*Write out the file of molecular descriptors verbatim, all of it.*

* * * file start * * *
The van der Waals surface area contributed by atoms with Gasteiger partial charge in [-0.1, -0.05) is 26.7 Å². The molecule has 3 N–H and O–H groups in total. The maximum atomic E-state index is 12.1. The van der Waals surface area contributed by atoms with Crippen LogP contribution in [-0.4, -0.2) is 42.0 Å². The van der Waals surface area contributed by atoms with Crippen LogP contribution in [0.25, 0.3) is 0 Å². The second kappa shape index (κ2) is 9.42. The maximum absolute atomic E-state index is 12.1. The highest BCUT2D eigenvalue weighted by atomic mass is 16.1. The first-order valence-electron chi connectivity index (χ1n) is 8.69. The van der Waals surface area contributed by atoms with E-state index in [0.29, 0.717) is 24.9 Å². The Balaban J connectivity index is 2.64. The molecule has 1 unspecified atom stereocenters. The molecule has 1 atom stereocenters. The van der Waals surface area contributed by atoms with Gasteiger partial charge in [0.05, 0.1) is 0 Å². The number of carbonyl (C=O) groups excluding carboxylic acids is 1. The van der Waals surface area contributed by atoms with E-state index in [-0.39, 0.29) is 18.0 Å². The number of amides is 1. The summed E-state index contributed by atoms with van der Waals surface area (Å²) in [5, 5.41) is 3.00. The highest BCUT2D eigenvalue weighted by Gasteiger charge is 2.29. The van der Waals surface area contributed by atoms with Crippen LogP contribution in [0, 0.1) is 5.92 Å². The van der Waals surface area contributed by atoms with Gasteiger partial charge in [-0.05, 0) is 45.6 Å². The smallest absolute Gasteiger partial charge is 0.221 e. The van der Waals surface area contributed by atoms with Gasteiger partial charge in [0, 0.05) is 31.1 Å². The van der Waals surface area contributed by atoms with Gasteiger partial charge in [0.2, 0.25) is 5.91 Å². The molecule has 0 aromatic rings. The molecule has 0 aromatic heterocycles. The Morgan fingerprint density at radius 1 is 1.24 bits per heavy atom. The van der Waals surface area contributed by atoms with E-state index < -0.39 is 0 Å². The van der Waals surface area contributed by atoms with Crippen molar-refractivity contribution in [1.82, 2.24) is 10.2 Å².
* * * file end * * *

The van der Waals surface area contributed by atoms with Gasteiger partial charge in [-0.1, -0.05) is 26.7 Å². The molecule has 3 N–H and O–H groups in total. The maximum atomic E-state index is 12.1. The van der Waals surface area contributed by atoms with Crippen LogP contribution in [-0.4, -0.2) is 42.0 Å². The van der Waals surface area contributed by atoms with Crippen LogP contribution in [0.25, 0.3) is 0 Å². The second kappa shape index (κ2) is 9.42. The maximum absolute atomic E-state index is 12.1. The highest BCUT2D eigenvalue weighted by atomic mass is 16.1. The first-order valence-electron chi connectivity index (χ1n) is 8.69. The van der Waals surface area contributed by atoms with E-state index in [0.29, 0.717) is 24.9 Å². The Balaban J connectivity index is 2.64. The molecule has 1 unspecified atom stereocenters. The molecule has 1 atom stereocenters. The van der Waals surface area contributed by atoms with Gasteiger partial charge in [0.05, 0.1) is 0 Å². The number of carbonyl (C=O) groups excluding carboxylic acids is 1. The van der Waals surface area contributed by atoms with E-state index in [-0.39, 0.29) is 18.0 Å². The number of amides is 1. The summed E-state index contributed by atoms with van der Waals surface area (Å²) in [5, 5.41) is 3.00. The highest BCUT2D eigenvalue weighted by Gasteiger charge is 2.29. The van der Waals surface area contributed by atoms with Crippen LogP contribution in [0, 0.1) is 5.92 Å². The van der Waals surface area contributed by atoms with Gasteiger partial charge in [-0.05, 0) is 45.6 Å². The smallest absolute Gasteiger partial charge is 0.221 e. The van der Waals surface area contributed by atoms with Gasteiger partial charge in [0, 0.05) is 31.1 Å². The van der Waals surface area contributed by atoms with Gasteiger partial charge in [0.2, 0.25) is 5.91 Å². The molecule has 0 aromatic rings. The molecule has 0 aromatic heterocycles. The Morgan fingerprint density at radius 1 is 1.24 bits per heavy atom. The van der Waals surface area contributed by atoms with E-state index < -0.39 is 0 Å². The van der Waals surface area contributed by atoms with Crippen molar-refractivity contribution in [1.82, 2.24) is 10.2 Å².